Skeptophilia (skep-to-fil-i-a) (n.) - the love of logical thought, skepticism, and thinking critically. Being an exploration of the applications of skeptical thinking to the world at large, with periodic excursions into linguistics, music, politics, cryptozoology, and why people keep seeing the face of Jesus on grilled cheese sandwiches.

Wednesday, September 14, 2022

Big bird

If last week's post about the Demon Ducks of Australia wasn't sufficient to scare you into stopping your project to build a working time machine so you can study prehistoric life first-hand, take a look at a different recent fossil discovery -- this one of a bird with a six-meter wingspan...

... and teeth.

Well, pseudoteeth, says the Wikipedia article on pelagornithids, because they don't have the same structure as true teeth and are actually outgrowths of the premaxillary and mandibular bones.  But that would have been little consolation to their prey:

This rather horrifying discovery, which I found out about thanks to a loyal reader of Skeptophilia, lived in Antarctica on the order of fifty million years ago.  The entire order was around for a very long time -- they first evolved shortly after the Cretaceous Extinction 66 million years ago, and only went extinct at the end of the Pliocene Epoch, three million years ago.  So these enormous toothed birds (pardon me, pseudotoothed birds) were swooping around scaring the absolute shit out of everyone for about sixty times longer than humans have even existed.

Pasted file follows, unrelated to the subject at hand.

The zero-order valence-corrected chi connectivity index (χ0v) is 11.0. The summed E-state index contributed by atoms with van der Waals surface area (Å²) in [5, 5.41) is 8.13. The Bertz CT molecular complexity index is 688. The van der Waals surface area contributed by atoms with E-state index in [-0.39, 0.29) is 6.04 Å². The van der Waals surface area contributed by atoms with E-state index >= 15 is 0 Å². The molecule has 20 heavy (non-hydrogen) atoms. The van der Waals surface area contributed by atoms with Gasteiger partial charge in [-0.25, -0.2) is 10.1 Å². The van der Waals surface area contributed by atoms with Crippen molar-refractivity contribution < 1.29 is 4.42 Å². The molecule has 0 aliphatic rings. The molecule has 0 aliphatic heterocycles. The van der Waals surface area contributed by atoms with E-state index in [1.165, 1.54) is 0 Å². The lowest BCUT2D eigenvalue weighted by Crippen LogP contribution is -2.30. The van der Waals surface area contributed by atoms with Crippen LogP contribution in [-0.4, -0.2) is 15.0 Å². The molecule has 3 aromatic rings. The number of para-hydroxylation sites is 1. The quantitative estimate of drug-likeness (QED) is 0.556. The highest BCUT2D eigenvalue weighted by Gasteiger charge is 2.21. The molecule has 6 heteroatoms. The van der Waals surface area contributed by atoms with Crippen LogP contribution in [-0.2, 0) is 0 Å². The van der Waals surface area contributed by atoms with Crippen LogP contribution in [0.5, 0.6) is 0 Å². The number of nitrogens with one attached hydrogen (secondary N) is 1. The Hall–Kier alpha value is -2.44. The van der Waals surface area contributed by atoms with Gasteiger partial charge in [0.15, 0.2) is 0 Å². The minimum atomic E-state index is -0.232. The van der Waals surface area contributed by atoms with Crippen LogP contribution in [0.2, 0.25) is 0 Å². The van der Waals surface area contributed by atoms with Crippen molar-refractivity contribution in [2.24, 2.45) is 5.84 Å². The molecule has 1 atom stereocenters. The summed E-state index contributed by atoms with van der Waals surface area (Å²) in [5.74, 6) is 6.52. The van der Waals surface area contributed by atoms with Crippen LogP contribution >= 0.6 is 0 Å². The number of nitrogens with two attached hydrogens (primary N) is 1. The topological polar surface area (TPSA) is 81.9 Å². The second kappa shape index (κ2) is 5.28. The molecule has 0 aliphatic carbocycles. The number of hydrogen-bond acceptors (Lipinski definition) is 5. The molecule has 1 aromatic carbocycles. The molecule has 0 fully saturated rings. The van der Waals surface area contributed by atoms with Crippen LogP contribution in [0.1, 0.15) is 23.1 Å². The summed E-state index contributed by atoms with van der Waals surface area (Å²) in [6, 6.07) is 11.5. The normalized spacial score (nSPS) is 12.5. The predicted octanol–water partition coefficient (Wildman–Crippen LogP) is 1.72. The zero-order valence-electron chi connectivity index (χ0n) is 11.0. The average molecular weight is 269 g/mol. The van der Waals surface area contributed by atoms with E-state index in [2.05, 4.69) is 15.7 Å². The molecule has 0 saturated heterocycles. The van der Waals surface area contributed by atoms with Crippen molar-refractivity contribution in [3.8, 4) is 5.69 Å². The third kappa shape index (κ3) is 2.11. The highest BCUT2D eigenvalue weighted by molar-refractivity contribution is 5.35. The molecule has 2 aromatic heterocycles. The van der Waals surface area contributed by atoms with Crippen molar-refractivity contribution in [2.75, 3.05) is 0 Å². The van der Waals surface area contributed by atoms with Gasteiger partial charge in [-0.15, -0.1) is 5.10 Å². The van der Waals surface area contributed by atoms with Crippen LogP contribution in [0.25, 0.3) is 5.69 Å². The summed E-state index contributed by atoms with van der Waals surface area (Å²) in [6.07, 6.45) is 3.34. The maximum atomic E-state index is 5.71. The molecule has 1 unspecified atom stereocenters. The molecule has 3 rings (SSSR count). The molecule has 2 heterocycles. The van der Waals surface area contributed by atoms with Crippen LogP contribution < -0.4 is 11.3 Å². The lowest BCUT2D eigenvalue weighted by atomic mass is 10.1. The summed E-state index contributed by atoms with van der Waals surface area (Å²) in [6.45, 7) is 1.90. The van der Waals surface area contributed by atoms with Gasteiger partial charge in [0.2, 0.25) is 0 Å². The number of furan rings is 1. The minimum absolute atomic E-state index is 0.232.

"In a lifestyle likely similar to living albatrosses, the giant extinct pelagornithids, with their very long-pointed wings, would have flown widely over the ancient open seas, which had yet to be dominated by whales and seals, in search of squid, fish and other seafood to catch with their beaks lined with sharp pseudoteeth," said Thomas Stidham of the Chinese Academy of Sciences, who co-authored the study.  "The big ones are nearly twice the size of albatrosses, and these bony-toothed birds would have been formidable predators that evolved to be at the top of their ecosystem."

It's easy to look around at today's chickadees and warblers and think of birds as being small, feathery, fluttering creatures who are more often prey than predator.  But even today we have, as a reminder that birds are dinosaurs, species like cassowaries:

[Image licensed under the Creative Commons Nevit Dilmen, Darica Cassowary 00974, CC BY-SA 3.0]

Which are as foul-tempered as their expression suggests, and have been known to attack people by kicking them with their heavy, razor-taloned feet.  So it's not just the prehistoric birds that have as their motto, "Do not fuck with me."

Anyhow, that's today's installment from the "Be Glad You Live When And Where You Do" department.  As fascinating as I find prehistoric life and birds in particular, I'd prefer not to meet in person a bird that could carry me away and eat me for breakfast.  


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